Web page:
B Vocabulary Words Quiz #2

Guess these vocabulary words that start with the letter B.
Quiz by Quizmaster
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Last updated: December 30, 2018
First submittedJuly 5, 2012
Times taken49,048
Average score65.0%
Rating3.99
4:00
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Definition
Word
Pertaining to cattle
Bovine
Long, narrow French bread
Baguette
American buffalo
Bison
Miniaturized Japanese plant
Bonsai
Instrument for measuring
atmospheric pressure
Barometer
Study of plants
Botany
Unmarried man
Bachelor
Slow, romantic song
Ballad
Wailing Irish spirit
Banshee
Staircase handrail
Banister
Definition
Word
Thick Irish accent
Brogue
Online journal
Blog
Security officer in a court of law
Bailiff
Type of New York City rowhouse
Brownstone
Relating to conventional, middle class,
materialistic attitudes
Bourgeois
Turkish filo pastry, seasoned with honey
Baklava
The crime of striking another person
Battery
Drunken feast or orgy
Bacchanalia
Stock market pessimist
Bear
Sand-filled golf obstacle
Bunker
+3
Level 72
Jul 3, 2012
Bacchanal is just as valid as bacchanalia and should be accepted. I kept thinking I misspelled it until I thought to try the longer version.
+1
Level ∞
Jul 5, 2012
Bacchanal will work now.
+2
Level 76
Dec 20, 2014
I thought banality should work for "Relating to conventional, middle class,

materialistic attitudes"

+1
Level 90
Jan 24, 2019
i was thinking banale, got stuck on that one
+1
Level 72
Apr 18, 2022
Nah, it just means "boring" or "obvious". Just because it's your subjective opinion that conventional, middle class, or materialistic attitudes are banal doesn't mean that's a word that actually means those things specifically. It's just an adjective. Bourgeois is used specifically to describe the above things and it doesn't really apply to anything else.
+1
Level 60
Feb 14, 2015
bachelor is spelled batchelor in UK - this should be accepted.
+3
Level 67
Aug 1, 2019
pretty sure it is not, not meaning bachelor anyway.
+1
Level 76
Jul 20, 2020
You're either not from the UK or are wrong (you're wrong either way).
+1
Level 74
Oct 15, 2021
This kind of 'correction' makes me laugh.

Can't you even look it up before 'correcting' people sussexval?

+1
Level 76
Oct 1, 2022
You're wrong (as usual), and also haven't you something better to do than temperamentally replying to all of my comments in a sardonic way?
+4
Level 71
Apr 18, 2015
I thought the New York Rowhouse meant Row as in argument, I tried bordello, brothel etc . I'm not sure it deserves a place in a world wide quiz.
+1
Level 71
Sep 1, 2016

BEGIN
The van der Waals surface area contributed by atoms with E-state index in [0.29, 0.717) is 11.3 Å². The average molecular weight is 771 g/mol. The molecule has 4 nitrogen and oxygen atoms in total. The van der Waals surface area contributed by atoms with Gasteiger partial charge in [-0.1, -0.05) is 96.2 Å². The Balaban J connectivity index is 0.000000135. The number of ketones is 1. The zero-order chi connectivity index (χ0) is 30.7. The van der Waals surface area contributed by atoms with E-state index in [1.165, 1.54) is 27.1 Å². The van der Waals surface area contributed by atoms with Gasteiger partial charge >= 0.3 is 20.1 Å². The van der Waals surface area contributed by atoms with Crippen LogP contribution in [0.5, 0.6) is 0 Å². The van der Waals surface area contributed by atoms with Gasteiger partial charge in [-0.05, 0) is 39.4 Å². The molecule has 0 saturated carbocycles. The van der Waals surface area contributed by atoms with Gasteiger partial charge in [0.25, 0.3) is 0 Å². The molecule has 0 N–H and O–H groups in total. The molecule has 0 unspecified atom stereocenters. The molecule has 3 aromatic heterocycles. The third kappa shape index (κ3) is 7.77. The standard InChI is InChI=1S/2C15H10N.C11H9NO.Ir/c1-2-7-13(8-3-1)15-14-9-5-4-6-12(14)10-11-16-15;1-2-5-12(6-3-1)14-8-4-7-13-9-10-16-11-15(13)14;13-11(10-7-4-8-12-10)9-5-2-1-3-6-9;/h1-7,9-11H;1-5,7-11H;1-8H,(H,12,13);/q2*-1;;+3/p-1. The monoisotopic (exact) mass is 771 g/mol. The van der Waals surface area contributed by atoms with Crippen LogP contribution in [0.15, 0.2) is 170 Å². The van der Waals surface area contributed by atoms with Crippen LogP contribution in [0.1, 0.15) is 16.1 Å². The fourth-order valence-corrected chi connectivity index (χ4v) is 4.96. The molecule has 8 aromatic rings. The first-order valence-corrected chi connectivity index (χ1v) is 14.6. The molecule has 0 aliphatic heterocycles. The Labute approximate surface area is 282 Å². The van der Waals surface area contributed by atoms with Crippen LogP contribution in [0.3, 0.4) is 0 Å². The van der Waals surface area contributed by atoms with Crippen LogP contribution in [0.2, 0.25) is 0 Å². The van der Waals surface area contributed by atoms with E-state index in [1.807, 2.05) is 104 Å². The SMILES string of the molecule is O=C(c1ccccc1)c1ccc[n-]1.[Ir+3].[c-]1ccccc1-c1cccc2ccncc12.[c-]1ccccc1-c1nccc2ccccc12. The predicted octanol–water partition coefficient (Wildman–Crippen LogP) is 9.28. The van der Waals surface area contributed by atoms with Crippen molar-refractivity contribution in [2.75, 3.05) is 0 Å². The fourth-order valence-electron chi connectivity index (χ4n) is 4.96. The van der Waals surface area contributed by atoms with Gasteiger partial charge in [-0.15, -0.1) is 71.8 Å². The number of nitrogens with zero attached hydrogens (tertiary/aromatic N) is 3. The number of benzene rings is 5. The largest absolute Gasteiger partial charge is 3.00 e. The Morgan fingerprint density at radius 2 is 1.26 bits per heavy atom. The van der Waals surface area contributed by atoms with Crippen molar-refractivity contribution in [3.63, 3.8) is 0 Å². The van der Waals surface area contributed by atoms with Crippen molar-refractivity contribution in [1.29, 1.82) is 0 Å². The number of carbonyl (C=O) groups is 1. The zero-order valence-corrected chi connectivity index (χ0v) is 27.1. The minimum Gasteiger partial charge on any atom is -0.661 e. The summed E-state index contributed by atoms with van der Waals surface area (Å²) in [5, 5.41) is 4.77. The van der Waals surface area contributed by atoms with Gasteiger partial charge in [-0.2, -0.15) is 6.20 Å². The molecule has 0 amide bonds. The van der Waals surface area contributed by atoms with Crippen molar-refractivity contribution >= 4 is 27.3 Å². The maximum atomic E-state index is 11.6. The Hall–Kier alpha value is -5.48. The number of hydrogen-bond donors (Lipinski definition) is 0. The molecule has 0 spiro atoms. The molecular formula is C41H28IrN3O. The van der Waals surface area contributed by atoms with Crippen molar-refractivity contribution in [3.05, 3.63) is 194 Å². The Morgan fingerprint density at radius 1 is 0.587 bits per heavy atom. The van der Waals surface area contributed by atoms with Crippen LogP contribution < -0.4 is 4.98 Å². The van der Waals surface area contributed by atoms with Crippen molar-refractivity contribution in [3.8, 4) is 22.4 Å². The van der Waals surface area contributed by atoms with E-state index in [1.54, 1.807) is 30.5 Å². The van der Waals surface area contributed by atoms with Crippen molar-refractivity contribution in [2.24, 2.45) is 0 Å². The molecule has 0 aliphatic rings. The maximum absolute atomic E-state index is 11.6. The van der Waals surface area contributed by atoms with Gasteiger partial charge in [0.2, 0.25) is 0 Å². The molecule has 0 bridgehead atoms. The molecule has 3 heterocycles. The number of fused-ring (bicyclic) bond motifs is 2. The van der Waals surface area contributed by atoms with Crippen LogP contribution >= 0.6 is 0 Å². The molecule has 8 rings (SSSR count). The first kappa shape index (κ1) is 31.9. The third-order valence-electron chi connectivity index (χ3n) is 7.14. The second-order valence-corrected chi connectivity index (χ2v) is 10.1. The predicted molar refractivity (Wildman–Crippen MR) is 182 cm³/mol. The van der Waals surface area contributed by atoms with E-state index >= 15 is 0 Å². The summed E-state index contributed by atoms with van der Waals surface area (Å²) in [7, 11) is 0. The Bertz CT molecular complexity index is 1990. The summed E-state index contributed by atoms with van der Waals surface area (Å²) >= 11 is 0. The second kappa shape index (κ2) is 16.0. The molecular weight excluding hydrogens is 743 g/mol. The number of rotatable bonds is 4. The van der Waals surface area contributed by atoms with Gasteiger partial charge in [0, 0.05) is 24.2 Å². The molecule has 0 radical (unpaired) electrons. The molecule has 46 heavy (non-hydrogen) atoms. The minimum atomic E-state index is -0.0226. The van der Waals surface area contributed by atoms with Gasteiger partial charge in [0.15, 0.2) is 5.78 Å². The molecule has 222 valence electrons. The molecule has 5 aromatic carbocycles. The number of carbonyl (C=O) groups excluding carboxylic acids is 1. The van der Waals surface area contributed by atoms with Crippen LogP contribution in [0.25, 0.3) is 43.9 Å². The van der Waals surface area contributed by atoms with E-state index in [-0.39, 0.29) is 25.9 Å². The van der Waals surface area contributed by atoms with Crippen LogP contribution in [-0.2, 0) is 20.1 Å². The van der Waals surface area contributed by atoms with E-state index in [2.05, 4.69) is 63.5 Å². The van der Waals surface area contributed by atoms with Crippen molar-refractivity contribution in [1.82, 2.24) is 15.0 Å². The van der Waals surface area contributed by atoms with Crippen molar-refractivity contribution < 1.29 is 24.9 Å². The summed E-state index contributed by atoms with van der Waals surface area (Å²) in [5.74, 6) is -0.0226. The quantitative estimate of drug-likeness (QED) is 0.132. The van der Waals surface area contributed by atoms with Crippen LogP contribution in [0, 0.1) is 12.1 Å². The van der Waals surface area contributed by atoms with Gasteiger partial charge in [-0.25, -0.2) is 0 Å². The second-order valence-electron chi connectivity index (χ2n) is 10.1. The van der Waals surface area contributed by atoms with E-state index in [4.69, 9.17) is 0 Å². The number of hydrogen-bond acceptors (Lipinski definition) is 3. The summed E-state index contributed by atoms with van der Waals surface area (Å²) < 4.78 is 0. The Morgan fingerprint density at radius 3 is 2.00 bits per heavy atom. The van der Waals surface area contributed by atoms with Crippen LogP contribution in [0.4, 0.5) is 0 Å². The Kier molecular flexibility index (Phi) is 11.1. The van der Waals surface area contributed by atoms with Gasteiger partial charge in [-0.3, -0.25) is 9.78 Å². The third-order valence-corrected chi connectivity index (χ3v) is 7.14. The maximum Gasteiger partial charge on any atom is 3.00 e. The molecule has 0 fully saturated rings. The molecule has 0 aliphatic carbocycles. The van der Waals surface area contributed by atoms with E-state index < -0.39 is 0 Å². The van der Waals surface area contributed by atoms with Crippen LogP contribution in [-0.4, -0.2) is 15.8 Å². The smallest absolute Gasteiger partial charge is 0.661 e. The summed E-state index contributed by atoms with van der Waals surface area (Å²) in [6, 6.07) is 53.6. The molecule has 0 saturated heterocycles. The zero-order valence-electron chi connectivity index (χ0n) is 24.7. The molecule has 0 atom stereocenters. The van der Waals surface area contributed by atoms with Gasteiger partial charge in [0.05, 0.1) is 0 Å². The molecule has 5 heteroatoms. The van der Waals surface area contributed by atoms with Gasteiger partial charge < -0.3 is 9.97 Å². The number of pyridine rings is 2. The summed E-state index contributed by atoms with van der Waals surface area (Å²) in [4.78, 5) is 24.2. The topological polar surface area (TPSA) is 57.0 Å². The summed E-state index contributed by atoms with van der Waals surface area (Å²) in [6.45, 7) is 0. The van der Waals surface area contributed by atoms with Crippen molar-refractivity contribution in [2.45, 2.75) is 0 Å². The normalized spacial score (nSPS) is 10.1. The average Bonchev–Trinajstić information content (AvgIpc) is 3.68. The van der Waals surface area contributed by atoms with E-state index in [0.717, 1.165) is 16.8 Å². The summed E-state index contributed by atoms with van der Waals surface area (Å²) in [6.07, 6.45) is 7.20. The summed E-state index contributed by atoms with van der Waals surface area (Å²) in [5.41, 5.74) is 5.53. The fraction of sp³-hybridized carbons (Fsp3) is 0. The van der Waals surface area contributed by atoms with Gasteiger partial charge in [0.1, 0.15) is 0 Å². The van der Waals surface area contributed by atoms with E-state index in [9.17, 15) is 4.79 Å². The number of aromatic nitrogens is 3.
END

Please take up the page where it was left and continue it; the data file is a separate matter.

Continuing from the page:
The other thing is that brownstones are just as common and culturally meaningful in Boston as they are in New York.
+2
Level 78
Aug 14, 2018
I tried thinking of it in those terms (argument, etc.) and also in boating terms. Never occurred to me it would be what is called terraced in the UK. I used to live in NY, so should have guessed it. I got hung up on that word though.
+1
Level 62
Jul 3, 2015
Bacchanalia is the Roman festival of Bacchus.
+2
Level 32
Jul 7, 2015
All I could think of for "study of plants" was Herbology. Whoops forgot I wasn't at Hogwarts.
+1
Level 71
Jun 14, 2017
I didn't know how to spell brogue. I tried "broag" and "broge."
+2
Level 82
Dec 31, 2018
I thought the inscrutable Irish were responsible for 17th & 18th century European architecture...
+1
Level 67
Nov 27, 2019
Hehe
+7
Level 54
Nov 13, 2017
'Slow, romantic song', then 'wailing Irish spirit'. Sums up most relationships.
+1
Level 50
Jan 1, 2019
A blog could refer to much more than just a journal, it's more of an informational website. Kind of misleading.
+2
Level 67
Aug 1, 2019
A blog is a weblog and a log is a journal...

Edit: If it is anything other than that, the one calling it a blog is doing the misleading

+1
Level 75
Jan 2, 2019
Maybe accept "baton" also for the French bread? Not quite as long, but still long and thin by other standards
+1
Level 66
Feb 17, 2021
I've lived in France my whole life, and I've never seen anything called a "bâton" in a French bakery.
+2
Level 76
Feb 25, 2019
Could 'balustrade' or even 'baluster' be accepted for 'banister'?
+1
Level 67
Nov 27, 2019
Yes I tried balustrade first aswell, somehow from the dark recesses of my mind I managed to come up with banister this time (forgot I had taken it before). And figured I was mistaken that balustrade was an english word aswell.

But I looked it up. It is correct according to wiktionary. And Etymonline actually states that banister originally was a corruption of baluster and a vulgar term up until mid 19th century.

+1
Level 67
Nov 27, 2019
Though I guess in your defense balustrades are usually more for more level things like balconies. Something you (can) lean against.
+1
Level 45
Mar 28, 2019
Who else did "beef" for Q #1
+2
Level 58
May 19, 2019
baklava is also greek btw
+2
Level 43
Jun 25, 2019
Take boujee for bourgeois
+1
Level 67
Aug 1, 2019
I got bacchanalia (not on first spelling attempt though haha, I think I was trying to put an U in there. from bacchus)> But put balaklava instead of baklava... I knew it would be wrong but couldnt think of the right one.
+2
Level 72
Mar 3, 2020
First column was ridiculously easy, second column was ridiculously hard.
+1
Level 61
Sep 8, 2020
Always.
+1
Level 65
Sep 10, 2020
Great mix of questions, thanks for this one!
+1
Level 66
Feb 17, 2021
I agree with "therealpappy" that baklava is a staple of the Eastern Mediterranean as a whole. You'll find versions all over the Balkans, in Greece, in Northern Africa, in Cyprus (wherever the hell you believe that to be), in the Middle East... I'd recommend changing the clue!
+2
Level 61
Sep 10, 2021
Borek is also a type of Turkish Filo Pastry. And no, I don't know how they are *supposed* to be served, so the additional detail doesn't change a thing for me.
+1
Level 84
Feb 8, 2022
I thought burek was more a Balkan thing